The House has yet to pass its school funding plan, but already Democratic state senators are tossing another proposal in the mix. Earlier, we posted a roundup of analysis and opinion of the competing proposals at play in Olympia. The Seattle Times reports on the latest entry, SB 5825.
The proposal is intended to be a middle-ground solution between the current Democratic and Republican proposals to satisfy the state Supreme Court’s education-funding order known as the McCleary decision.
The plan, sponsored by Sen. Mark Mullet, D-Issaquah, attempts to tackle McCleary differently — and less expensively — than other existing proposals.
Instead of other plans that would reduce local-property tax levies and then find other state revenue to fund education, Mullet’s plan would make the current local tax levies permanent.
Levy dollars from each district would be sent to the state, which would return that amount to each district.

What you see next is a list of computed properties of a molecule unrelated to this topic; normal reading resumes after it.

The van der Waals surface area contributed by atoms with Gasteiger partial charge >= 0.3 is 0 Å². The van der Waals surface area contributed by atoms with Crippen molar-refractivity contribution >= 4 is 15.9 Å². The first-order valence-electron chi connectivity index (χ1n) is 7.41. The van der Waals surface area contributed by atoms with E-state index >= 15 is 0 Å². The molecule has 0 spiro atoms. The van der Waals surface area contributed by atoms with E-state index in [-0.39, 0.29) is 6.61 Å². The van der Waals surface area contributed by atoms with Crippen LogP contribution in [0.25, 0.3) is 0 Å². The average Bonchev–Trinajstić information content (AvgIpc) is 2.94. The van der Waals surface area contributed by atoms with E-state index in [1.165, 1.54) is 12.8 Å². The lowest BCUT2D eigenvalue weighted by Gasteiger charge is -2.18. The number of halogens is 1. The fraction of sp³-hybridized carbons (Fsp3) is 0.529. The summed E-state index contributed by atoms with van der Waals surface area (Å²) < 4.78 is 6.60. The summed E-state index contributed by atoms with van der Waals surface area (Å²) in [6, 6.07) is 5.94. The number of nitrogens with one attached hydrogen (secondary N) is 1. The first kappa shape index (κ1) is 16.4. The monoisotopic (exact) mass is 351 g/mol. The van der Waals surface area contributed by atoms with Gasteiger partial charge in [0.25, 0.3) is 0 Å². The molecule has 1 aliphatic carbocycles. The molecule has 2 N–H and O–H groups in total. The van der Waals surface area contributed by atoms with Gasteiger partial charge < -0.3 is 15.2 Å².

Then, the state would add about $750 million every two years in levy-equalization assistance, a program used to help out “property-poor” school districts.
We haven’t yet seen the bill, yet. When we do we’ll link to it.
The Senate has already passed a comprehensive basic education funding and reform measure, so it’s not immediately clear when or if the Mullet proposal will get a hearing. Yet, as the two chambers appear divided, anything can happen as the Legislature attempts to wrap up the McCleary lawsuit.
Seattle Times reporter Joseph O’Sullivan writes,
Mullet’s approach tries to satisfy concerns on each side of the McCleary debate.
Republicans want to see a more fair funding system for “property-poor” school districts. Democrats, meanwhile, don’t like the idea that a district such as Seattle should send more of its tax dollars to rural parts of the state without getting anything in return for its students.
On this, Day 37 of the regular session, we suspect we’ve a long way to go before agreement is reached.